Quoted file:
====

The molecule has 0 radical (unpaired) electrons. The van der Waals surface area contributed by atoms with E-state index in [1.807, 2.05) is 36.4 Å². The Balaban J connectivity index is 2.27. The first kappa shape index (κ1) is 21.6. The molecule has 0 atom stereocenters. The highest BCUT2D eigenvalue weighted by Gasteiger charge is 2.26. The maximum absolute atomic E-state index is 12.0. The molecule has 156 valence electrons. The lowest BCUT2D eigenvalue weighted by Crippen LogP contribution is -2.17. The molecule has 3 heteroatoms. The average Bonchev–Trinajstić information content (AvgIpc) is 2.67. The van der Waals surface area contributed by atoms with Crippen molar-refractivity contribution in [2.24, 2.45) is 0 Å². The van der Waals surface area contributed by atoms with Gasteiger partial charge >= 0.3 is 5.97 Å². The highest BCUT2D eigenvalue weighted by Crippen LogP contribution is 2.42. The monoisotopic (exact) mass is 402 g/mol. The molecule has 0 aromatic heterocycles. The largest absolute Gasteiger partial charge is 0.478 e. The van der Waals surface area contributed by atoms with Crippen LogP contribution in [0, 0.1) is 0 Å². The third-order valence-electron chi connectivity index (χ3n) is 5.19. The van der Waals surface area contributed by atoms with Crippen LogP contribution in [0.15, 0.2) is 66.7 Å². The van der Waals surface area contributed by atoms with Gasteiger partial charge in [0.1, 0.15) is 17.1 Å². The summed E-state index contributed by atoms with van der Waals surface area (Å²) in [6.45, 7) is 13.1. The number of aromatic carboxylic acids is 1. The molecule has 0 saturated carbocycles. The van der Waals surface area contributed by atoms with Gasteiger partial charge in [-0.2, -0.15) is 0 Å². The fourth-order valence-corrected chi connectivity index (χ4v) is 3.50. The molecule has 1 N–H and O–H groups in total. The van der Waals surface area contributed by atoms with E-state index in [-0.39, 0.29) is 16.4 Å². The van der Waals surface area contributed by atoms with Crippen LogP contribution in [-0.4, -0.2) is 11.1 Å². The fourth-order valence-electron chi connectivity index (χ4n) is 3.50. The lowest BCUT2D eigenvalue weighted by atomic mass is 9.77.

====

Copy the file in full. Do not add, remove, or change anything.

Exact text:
The molecule has 0 radical (unpaired) electrons. The van der Waals surface area contributed by atoms with E-state index in [1.807, 2.05) is 36.4 Å². The Balaban J connectivity index is 2.27. The first kappa shape index (κ1) is 21.6. The molecule has 0 atom stereocenters. The highest BCUT2D eigenvalue weighted by Gasteiger charge is 2.26. The maximum absolute atomic E-state index is 12.0. The molecule has 156 valence electrons. The lowest BCUT2D eigenvalue weighted by Crippen LogP contribution is -2.17. The molecule has 3 heteroatoms. The average Bonchev–Trinajstić information content (AvgIpc) is 2.67. The van der Waals surface area contributed by atoms with Crippen molar-refractivity contribution in [2.24, 2.45) is 0 Å². The van der Waals surface area contributed by atoms with Gasteiger partial charge >= 0.3 is 5.97 Å². The highest BCUT2D eigenvalue weighted by Crippen LogP contribution is 2.42. The monoisotopic (exact) mass is 402 g/mol. The molecule has 0 aromatic heterocycles. The largest absolute Gasteiger partial charge is 0.478 e. The van der Waals surface area contributed by atoms with Crippen LogP contribution in [0, 0.1) is 0 Å². The third-order valence-electron chi connectivity index (χ3n) is 5.19. The van der Waals surface area contributed by atoms with Crippen LogP contribution in [0.15, 0.2) is 66.7 Å². The van der Waals surface area contributed by atoms with Gasteiger partial charge in [0.1, 0.15) is 17.1 Å². The summed E-state index contributed by atoms with van der Waals surface area (Å²) in [6.45, 7) is 13.1. The number of aromatic carboxylic acids is 1. The molecule has 0 saturated carbocycles. The van der Waals surface area contributed by atoms with Gasteiger partial charge in [-0.2, -0.15) is 0 Å². The fourth-order valence-corrected chi connectivity index (χ4v) is 3.50. The molecule has 1 N–H and O–H groups in total. The van der Waals surface area contributed by atoms with E-state index in [-0.39, 0.29) is 16.4 Å². The van der Waals surface area contributed by atoms with Crippen LogP contribution in [-0.4, -0.2) is 11.1 Å². The fourth-order valence-electron chi connectivity index (χ4n) is 3.50. The lowest BCUT2D eigenvalue weighted by atomic mass is 9.77.